Temporal variations in blue whale call types in the northeast Pacific at diel, seasonal, and interannual time scales with tag-derived behavioral context

William Oestreich1, Danelle E Cline2, David Cade1, John Calambokidis3, James Fahlbusch3,4, John Joseph5, Tetyana Margolina6, Brandon Southall7, Jeremy A Goldbogen1 and John Phillip Ryan2, (1)Stanford University, Hopkins Marine Station, Department of Biology, Pacific Grove, CA, United States, (2)MBARI, Moss Landing, CA, United States, (3)Cascadia Research Collective, Olympia, WA, United States, (4)Stanford University, Hopkins Marine Station, Department of Biology, Stanford, CA, United States, (5)Naval Postgraduate School, Oceanography, Monterey, United States, (6)Naval Postgraduate School, Department of Oceanography, Monterey, CA, United States, (7)Southall Environmental Associates, Inc., CA, United States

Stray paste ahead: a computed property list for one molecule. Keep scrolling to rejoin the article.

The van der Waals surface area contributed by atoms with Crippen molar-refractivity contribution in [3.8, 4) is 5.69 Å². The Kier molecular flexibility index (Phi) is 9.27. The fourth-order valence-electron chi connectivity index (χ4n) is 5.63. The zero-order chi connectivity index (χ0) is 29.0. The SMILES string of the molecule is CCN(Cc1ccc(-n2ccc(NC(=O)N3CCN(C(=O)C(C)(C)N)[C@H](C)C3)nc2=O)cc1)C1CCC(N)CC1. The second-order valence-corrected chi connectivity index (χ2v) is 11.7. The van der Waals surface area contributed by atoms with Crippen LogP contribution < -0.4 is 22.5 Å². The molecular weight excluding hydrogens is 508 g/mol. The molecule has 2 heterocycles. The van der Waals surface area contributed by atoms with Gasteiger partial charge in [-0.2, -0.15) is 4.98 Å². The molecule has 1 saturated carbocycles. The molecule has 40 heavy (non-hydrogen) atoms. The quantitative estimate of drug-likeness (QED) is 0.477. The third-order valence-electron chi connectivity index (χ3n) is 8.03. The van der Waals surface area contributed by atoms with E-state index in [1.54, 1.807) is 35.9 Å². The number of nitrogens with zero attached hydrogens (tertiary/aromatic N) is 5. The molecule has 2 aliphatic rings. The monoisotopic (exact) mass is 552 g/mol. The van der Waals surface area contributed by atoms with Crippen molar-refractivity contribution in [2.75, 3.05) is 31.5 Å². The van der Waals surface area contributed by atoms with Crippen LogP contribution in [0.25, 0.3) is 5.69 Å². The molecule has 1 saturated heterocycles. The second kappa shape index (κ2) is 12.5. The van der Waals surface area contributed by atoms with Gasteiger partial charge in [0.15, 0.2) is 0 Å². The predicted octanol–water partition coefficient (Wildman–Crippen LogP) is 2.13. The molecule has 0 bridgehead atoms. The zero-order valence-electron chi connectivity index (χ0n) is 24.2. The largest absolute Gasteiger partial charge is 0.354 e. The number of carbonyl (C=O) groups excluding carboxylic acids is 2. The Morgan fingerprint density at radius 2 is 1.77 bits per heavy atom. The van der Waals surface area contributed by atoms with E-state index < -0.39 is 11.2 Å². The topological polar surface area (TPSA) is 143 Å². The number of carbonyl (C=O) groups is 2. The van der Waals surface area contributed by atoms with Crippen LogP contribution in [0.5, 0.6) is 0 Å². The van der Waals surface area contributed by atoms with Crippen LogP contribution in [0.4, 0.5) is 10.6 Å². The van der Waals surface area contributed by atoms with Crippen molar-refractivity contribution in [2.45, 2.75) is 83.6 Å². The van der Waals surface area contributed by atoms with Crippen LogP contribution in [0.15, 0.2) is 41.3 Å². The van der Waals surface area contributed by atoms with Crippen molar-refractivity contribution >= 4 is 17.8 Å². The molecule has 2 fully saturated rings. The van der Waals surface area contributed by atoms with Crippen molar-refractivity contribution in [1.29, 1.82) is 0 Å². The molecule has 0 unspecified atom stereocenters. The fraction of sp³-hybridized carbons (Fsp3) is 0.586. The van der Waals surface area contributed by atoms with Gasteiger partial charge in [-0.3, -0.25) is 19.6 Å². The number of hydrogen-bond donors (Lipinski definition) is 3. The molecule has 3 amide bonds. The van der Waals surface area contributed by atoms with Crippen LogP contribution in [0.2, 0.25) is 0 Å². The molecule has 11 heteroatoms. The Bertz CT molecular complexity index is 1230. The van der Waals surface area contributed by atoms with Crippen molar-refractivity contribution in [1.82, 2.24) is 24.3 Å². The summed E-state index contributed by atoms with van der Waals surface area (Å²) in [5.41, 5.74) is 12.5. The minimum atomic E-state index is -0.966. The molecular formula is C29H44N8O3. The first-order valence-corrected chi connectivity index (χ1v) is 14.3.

The blue whale (Balaenoptera musculus) is a highly-migratory, endangered cetacean found throughout the California Current Large Marine Ecosystem. This species is difficult to observe directly for extended periods, making passive acoustic monitoring (PAM) one of the most viable methods for studying their vocal behavior over large temporal and spatial scales. However, the enormity of PAM datasets maintained for many seasons and years to address questions over a variety of temporal scales requires the development of robust automated techniques for identifying specific call types. Furthermore, additional behavioral data streams are required to place identified patterns of blue whale vocal behavior in a broader behavioral context. Here, we present the novel combination of traditional energy detection methods and machine learning classification to minimize both false positives and false negatives in automated call detection. We employ this approach to quantify received blue whale A, B, and D calls in ~4 years (fall 2015 – fall 2019) of nearly-continuous PAM data from a cabled, real-time hydrophone centered in Monterey Bay National Marine Sanctuary (MBNMS). We quantify distinct patterns in call usage at interannual, seasonal, and diel scales. Interannual analyses reveal a strong peak in blue whale vocal activity in 2017. Seasonal analyses demonstrate seasonal covariation of A and B calls, lagging the seasonal cycle in D calls by two months. Seasonal modulation of diel variation in production of B calls is also evident, with a preference for nighttime call production early in summer but little diel variability in late fall. We further contextualize these patterns in vocal behavior via tag-derived behavioral information. In combination with tag-based analysis, we find that anomalous PAM detection rates of D calls are correlated with the formation of anomalously large feeding aggregations of blue whales. Tag-based behavioral analysis also suggests that the PAM-detected seasonal peak and modulation of diel B call behavior is due to late fall behavioral state changes from a feeding to reproductive focus in calling individuals found in MBNMS. Finally, we consider the oceanographic context of these behavioral patterns and their implications for conservation questions regarding this endangered species.